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James L. Evans

Praying for the lottery

This past week the multi-state MegaMillions lottery reached $330 million. On Saturday morning, there were four winners. One of them, Elwood “Bunky” Bartlett of Nottingham, Md., believes his good fortune was the result of prayer.

Bartlett is a full-time accountant and a part-time teacher of Wicca. Wicca is sometimes associated with Satan worship and so-called “black arts,” but most participants deny such claims. While calling themselves “witches,” they really practice a benign form of nature worship. They believe in multiple deities, most of whom are associated with natural phenomenon — water, trees, the moon and so on.

Bartlett says that when buying the lottery tickets he prayed to Wiccan gods to help him win the lottery. He promised if he won he would become a full-time teacher of Wicca.

I must confess that I have on occasion purchased a lottery ticket. The day-dreaming that my wife and I do about the things we would do with the money is worth the dollar we pay for the ticket. But never, not even once, have I prayed to win the lottery. I don’t believe that is what prayer is all about.

I also don’t think that is how God works in the world. I am reasonably certain God does not direct the outcome of lotteries, political campaigns or sporting events (sorry, football fans).

Lotteries are entirely a matter of chance. Political outcomes are the result of choices that voters make. And the outcome of sporting events are mostly about the skill, determination, and preparation of the players.

In fact, thinking about life in terms of lotteries, voting and sports is not a bad way to understand how prayer may function in our lives.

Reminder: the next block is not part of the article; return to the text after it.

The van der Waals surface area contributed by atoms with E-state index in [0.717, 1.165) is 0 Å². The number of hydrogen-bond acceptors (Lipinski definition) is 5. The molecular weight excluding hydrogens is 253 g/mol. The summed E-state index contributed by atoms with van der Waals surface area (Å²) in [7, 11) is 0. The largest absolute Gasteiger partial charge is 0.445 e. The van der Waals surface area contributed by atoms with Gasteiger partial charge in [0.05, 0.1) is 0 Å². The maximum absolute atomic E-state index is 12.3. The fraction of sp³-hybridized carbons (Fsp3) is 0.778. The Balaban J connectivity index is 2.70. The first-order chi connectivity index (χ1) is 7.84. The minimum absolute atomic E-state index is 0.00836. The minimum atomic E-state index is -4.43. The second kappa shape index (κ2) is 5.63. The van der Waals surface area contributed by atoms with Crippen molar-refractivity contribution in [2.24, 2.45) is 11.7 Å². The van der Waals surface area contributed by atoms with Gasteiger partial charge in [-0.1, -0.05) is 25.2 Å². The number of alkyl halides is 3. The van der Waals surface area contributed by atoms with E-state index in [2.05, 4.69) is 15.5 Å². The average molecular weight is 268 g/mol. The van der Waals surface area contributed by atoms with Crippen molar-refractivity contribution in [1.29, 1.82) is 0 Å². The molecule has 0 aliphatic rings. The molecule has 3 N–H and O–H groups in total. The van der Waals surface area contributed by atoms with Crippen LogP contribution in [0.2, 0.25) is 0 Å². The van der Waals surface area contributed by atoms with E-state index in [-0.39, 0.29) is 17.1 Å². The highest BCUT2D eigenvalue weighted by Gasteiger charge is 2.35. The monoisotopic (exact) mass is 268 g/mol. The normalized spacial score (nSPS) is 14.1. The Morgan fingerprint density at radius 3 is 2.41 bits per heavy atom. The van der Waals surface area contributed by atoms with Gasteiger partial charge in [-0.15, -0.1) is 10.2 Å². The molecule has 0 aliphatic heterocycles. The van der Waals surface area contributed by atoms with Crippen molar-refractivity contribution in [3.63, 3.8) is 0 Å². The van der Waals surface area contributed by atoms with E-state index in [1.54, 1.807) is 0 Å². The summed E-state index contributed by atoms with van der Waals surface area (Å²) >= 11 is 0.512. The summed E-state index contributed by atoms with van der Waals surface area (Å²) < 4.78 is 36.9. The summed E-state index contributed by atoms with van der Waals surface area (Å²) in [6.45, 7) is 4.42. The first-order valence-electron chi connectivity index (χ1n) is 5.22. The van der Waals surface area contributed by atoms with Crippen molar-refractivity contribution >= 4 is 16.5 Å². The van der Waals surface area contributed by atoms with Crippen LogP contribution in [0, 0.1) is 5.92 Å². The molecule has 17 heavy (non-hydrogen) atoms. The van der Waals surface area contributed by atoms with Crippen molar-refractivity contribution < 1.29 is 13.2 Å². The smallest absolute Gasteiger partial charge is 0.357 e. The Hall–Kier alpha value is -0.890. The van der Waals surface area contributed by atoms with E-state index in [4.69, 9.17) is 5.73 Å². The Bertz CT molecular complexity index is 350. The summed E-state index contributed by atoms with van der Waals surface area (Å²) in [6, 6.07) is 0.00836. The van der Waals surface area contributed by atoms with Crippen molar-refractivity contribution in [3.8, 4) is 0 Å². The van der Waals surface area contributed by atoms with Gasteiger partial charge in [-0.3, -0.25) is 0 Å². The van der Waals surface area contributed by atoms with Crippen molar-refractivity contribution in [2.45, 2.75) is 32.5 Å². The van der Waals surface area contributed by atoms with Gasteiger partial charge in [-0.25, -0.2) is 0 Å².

For instance, life is full of unexpected, random happenings. Unlike Zeus, God does not hurl lightning bolts at us, yet people are occasionally struck by lightning. In fact, the odds of being struck are considerably better than winning the lottery.

Prayer can help prepare us for the unexpected, the unplanned and the unwanted events that come to us.

Life is also like political campaigns in that our choices have consequences. The things we choose to do or not do become the bricks and mortar of the lives we build. Good choices result in solid, strong lives. Bad choices leave us weak.

Prayer provides an opportunity to reflect on our choices, to weigh them carefully before committing ourselves to them.

And life is like a sporting event in that we often get out of it what we put into it. The more prepared we are, the more we hone our skills and develop our strengths, the better we will play. The more we understand the nature of the game we are in and what our role is, the better we will play.

Of course even the best players can have a bad day. Sometimes even when we've done our best, we still lose.

In those instances prayer can be a valuable discipline to help us find healing. Prayer opens us to the grace of forgiveness. Prayer helps us find peace in the midst of chaos and confusion. Prayer can help us get up when we've been knocked down, and steady us to play again.

I'm not saying it's wrong to pray for the lottery, I just think it's a waste of time. "Bunky" Bartlett is not a multi-millionaire today because of the gods. He just happened to be at the right place at the right time. Next time, it could be lightning.

James L. Evans, a syndicated columnist, also serves as pastor of Auburn First Baptist Church. He can be reached at faithmatters@mindspring.com.

James L. Evans James L. Evans

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